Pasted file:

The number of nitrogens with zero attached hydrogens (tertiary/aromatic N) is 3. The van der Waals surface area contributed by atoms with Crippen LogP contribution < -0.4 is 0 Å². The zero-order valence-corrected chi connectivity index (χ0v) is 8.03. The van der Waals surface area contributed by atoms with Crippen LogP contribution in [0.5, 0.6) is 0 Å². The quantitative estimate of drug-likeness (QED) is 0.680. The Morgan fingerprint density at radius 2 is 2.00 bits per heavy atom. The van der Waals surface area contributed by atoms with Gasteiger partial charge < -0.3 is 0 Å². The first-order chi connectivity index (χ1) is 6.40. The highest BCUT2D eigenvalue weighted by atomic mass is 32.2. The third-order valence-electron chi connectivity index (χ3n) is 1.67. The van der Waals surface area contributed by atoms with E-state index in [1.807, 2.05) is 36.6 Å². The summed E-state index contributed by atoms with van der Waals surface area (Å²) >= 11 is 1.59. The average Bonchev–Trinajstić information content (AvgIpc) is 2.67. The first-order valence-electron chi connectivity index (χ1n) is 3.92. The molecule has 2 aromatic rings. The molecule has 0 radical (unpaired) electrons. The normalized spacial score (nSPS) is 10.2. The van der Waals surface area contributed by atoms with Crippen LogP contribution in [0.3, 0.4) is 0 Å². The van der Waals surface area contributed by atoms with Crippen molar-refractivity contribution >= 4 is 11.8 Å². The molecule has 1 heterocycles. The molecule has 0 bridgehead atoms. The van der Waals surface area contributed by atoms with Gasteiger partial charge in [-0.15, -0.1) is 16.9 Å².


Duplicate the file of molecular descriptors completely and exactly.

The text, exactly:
The number of nitrogens with zero attached hydrogens (tertiary/aromatic N) is 3. The van der Waals surface area contributed by atoms with Crippen LogP contribution < -0.4 is 0 Å². The zero-order valence-corrected chi connectivity index (χ0v) is 8.03. The van der Waals surface area contributed by atoms with Crippen LogP contribution in [0.5, 0.6) is 0 Å². The quantitative estimate of drug-likeness (QED) is 0.680. The Morgan fingerprint density at radius 2 is 2.00 bits per heavy atom. The van der Waals surface area contributed by atoms with Gasteiger partial charge < -0.3 is 0 Å². The first-order chi connectivity index (χ1) is 6.40. The highest BCUT2D eigenvalue weighted by atomic mass is 32.2. The third-order valence-electron chi connectivity index (χ3n) is 1.67. The van der Waals surface area contributed by atoms with E-state index in [1.807, 2.05) is 36.6 Å². The summed E-state index contributed by atoms with van der Waals surface area (Å²) >= 11 is 1.59. The average Bonchev–Trinajstić information content (AvgIpc) is 2.67. The first-order valence-electron chi connectivity index (χ1n) is 3.92. The molecule has 2 aromatic rings. The molecule has 0 radical (unpaired) electrons. The normalized spacial score (nSPS) is 10.2. The van der Waals surface area contributed by atoms with Crippen LogP contribution in [0.3, 0.4) is 0 Å². The van der Waals surface area contributed by atoms with Crippen molar-refractivity contribution >= 4 is 11.8 Å². The molecule has 1 heterocycles. The molecule has 0 bridgehead atoms. The van der Waals surface area contributed by atoms with Gasteiger partial charge in [-0.15, -0.1) is 16.9 Å².